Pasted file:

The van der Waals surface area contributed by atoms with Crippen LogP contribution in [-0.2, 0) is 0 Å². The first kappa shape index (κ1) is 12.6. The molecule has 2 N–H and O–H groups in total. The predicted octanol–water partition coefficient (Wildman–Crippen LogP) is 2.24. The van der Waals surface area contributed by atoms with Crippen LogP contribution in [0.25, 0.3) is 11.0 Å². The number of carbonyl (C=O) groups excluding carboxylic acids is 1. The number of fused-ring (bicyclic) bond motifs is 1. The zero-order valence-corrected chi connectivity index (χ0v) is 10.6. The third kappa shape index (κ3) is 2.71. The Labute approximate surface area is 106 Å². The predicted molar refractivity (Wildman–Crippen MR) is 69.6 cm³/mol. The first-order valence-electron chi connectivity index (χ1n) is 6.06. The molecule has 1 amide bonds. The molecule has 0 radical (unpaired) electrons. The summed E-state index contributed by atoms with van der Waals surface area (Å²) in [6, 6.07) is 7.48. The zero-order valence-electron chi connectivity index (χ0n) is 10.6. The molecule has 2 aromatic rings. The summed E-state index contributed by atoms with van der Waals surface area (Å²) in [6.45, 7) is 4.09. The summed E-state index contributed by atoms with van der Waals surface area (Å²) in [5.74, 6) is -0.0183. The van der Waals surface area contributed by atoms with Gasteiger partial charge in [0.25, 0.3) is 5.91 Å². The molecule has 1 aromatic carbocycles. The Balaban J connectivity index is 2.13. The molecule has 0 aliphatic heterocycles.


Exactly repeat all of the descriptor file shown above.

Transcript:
The van der Waals surface area contributed by atoms with Crippen LogP contribution in [-0.2, 0) is 0 Å². The first kappa shape index (κ1) is 12.6. The molecule has 2 N–H and O–H groups in total. The predicted octanol–water partition coefficient (Wildman–Crippen LogP) is 2.24. The van der Waals surface area contributed by atoms with Crippen LogP contribution in [0.25, 0.3) is 11.0 Å². The number of carbonyl (C=O) groups excluding carboxylic acids is 1. The number of fused-ring (bicyclic) bond motifs is 1. The zero-order valence-corrected chi connectivity index (χ0v) is 10.6. The third kappa shape index (κ3) is 2.71. The Labute approximate surface area is 106 Å². The predicted molar refractivity (Wildman–Crippen MR) is 69.6 cm³/mol. The first-order valence-electron chi connectivity index (χ1n) is 6.06. The molecule has 1 amide bonds. The molecule has 0 radical (unpaired) electrons. The summed E-state index contributed by atoms with van der Waals surface area (Å²) in [6, 6.07) is 7.48. The zero-order valence-electron chi connectivity index (χ0n) is 10.6. The molecule has 2 aromatic rings. The summed E-state index contributed by atoms with van der Waals surface area (Å²) in [6.45, 7) is 4.09. The summed E-state index contributed by atoms with van der Waals surface area (Å²) in [5.74, 6) is -0.0183. The van der Waals surface area contributed by atoms with Gasteiger partial charge in [0.25, 0.3) is 5.91 Å². The molecule has 1 aromatic carbocycles. The Balaban J connectivity index is 2.13. The molecule has 0 aliphatic heterocycles.